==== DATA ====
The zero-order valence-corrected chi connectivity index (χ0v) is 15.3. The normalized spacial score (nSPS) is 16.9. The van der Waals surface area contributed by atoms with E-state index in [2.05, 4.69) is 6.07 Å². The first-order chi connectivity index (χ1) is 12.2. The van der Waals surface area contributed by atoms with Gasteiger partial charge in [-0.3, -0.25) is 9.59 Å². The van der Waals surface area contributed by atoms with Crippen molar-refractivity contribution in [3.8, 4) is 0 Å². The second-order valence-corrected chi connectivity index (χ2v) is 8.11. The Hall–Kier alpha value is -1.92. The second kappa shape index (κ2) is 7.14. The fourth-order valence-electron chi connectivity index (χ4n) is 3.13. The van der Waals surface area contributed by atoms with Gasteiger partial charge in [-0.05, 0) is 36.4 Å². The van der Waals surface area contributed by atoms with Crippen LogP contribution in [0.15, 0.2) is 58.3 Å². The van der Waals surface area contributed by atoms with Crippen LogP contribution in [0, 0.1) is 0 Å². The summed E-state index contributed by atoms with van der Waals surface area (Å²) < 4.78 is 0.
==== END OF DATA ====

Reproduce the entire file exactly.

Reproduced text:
The zero-order valence-corrected chi connectivity index (χ0v) is 15.3. The normalized spacial score (nSPS) is 16.9. The van der Waals surface area contributed by atoms with E-state index in [2.05, 4.69) is 6.07 Å². The first-order chi connectivity index (χ1) is 12.2. The van der Waals surface area contributed by atoms with Gasteiger partial charge in [-0.3, -0.25) is 9.59 Å². The van der Waals surface area contributed by atoms with Crippen molar-refractivity contribution in [3.8, 4) is 0 Å². The second-order valence-corrected chi connectivity index (χ2v) is 8.11. The Hall–Kier alpha value is -1.92. The second kappa shape index (κ2) is 7.14. The fourth-order valence-electron chi connectivity index (χ4n) is 3.13. The van der Waals surface area contributed by atoms with Gasteiger partial charge in [-0.05, 0) is 36.4 Å². The van der Waals surface area contributed by atoms with Crippen LogP contribution in [0.15, 0.2) is 58.3 Å². The van der Waals surface area contributed by atoms with Crippen LogP contribution in [0, 0.1) is 0 Å². The summed E-state index contributed by atoms with van der Waals surface area (Å²) < 4.78 is 0.